COLUMBUS, Ohio -- If you were confused to see No. 80 in an Ohio State uniform on the field for the Buckeyes on Saturday, you probably weren't alone. After all, the only thing more limited than Chris Fields' playing time this season has been his production.
Heading into OSU's game on Saturday, the junior wide receiver was yet to record his first catch of the season and had only seen playing time on special teams and in the rare situations in which the Buckeyes' starters needed their understudies to perform backup duty. The action- or lack thereof- for the reserve wideout seemed on-par for Fields' career, where he had amassed just 11 catches, 136 yards, and no receiving touchdowns in two years of action.
But if ever there was a time that the Buckeyes needed the fourth-year junior to step up, it was on Saturday against Purdue.
After occasionally sneaking onto the field when the OSU offense would turn to five-wide receiver sets, Fields found himself with the Buckeyes' first-team when fellow wideout Corey Brown left the game with an apparent head injury in the third quarter. The 6-foot, 197-pound receiver answered the call with a 35-yard reception that set up a two-yard Carlos Hyde touchdown run to give the Buckeyes a 14-13 third quarter lead.
With Purdue answering back a touchdown of its own on the very next drive, the Buckeyes' advantage was a short-lived one. But fortunately for OSU, the best from Fields was still yet to come.
With the Buckeyes trailing by eight points with 47 seconds left in the game, backup quarterback Kenny Guiton led the Buckeyes to the Boilermakers' two-yard line, where they were a mere six feet away from having the chance to send the game into overtime. It was from there that Guiton found his fellow former second-teamer breaking free in the corner of the north end zone.
"I seen the man coverage and I knew my route was very crucial 'cause the safety was so far into the end zone," Fields said. "I knew I needed to hurry up and get out of my break."
As Fields trapped the ball under his body as he fell to the ground, the referee to his left raised both of his arms in the air to signal for the first receiving touchdown of the Painesville, Ohio native's career. But before OSU could attempt a game-tying two-point conversion, the play was reviewed to make sure that the touchdown was just that.
Fields never had any doubt that he caught the ball cleanly, but that didn't stop him from feeling relieved once the call was eventually upheld.
"I knew I caught that ball," Fields said. "I was just nervous that they were going to cheat me."
One Jeff Heuerman two-point conversion and one overtime series later, and the Buckeyes' undefeated record was safe for another wee. But all of those were afterthoughts compared to the late game heroics of the unlikely duo of Fields and Guiton.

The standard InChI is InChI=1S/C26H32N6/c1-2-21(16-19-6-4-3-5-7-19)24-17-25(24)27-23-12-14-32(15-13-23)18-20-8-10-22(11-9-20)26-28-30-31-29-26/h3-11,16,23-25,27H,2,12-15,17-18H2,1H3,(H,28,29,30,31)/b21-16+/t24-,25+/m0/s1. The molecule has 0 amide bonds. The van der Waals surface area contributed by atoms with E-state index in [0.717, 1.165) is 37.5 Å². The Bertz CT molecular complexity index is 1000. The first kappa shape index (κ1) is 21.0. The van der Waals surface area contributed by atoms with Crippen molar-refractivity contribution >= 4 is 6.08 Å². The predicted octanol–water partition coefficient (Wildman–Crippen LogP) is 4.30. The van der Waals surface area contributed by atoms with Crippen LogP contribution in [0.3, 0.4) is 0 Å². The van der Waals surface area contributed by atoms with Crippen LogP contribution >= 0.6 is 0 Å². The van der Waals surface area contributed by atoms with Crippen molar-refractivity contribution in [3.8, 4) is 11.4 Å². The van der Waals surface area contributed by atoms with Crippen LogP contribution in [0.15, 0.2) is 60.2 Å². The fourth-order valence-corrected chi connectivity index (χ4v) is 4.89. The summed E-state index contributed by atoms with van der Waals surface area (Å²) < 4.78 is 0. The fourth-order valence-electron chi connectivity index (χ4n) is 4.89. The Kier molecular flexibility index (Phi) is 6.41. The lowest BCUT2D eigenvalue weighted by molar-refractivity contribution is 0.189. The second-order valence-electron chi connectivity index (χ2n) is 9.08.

"Me and Kenny have been working on our crafts. He's my quarterback in practice down with the twos," Fields said. "I'm very comfortable when he's in the huddle, and I had no doubt he's going to take us to victory."
Making his postgame journey from the sideline to the stadium's south stands for the singing of the school's alma mater, "Carmen, Ohio," Fields look like a kid on Christmas, half-excited, half-overwhelmed. The Harvey high school product's time at Ohio State hadn't always been as exciting as it was on Saturday, having already spent time with three different head coaches and three different position coaches in his four-year career.
"It's been a long journey. My story is real. Going through a bunch of position coaches and head coaches, it's been really hell, man," Fields said, the emotion of Saturday's victory apparent in his voice. "Just a lot of adversity."
With two younger receivers in Devin Smith and Evan Spencer ahead of him on the depth chart, and a third in Michael Thomas beginning to earn significant playing time, the writing appeared to be on the wall that Fields would spend the duration of his college career as a backup if he stayed at OSU. Fields admitted that he considered taking his talents elsewhere, but his decision to remain in has finally paid off.
"I knew there would be a light at the end of the tunnel," Fields said. "I just keep my faith man, keep on working, and keep a positive attitude."
Perhaps nobody in Columbus is happier for Fields' emergence than first-year OSU coach Urban Meyer, who admitted that he was less than impressed with the junior when he first took over the Buckeyes' coaching job. After barely seeing the field in the Buckeyes' first six games of the season, Meyer has seen a change in Fields, which has resulted in his increase in playing time over the past two weeks.
"Chris Fields is a product of, I'd like to say, our program. That means three weeks ago he wouldn't have been on the field. But he just changed his whole dynamics, the way he works, his practice habits and his performance," Meyer said. "You can go out there and work all you want and not make plays. But he's earned that right to be on the field."
Fields is confident his effort against the Boilermakers was just a start of something special in the second half of his college career. Determined not to let his game-tying touchdown catch go down as a five minutes of fame moment, he vowed to continue doing what he's been doing to put him in a position to make plays like the ones he did on Saturday.
"My opportunity doesn't stop here," Fields said. "I'm gonna keep on working."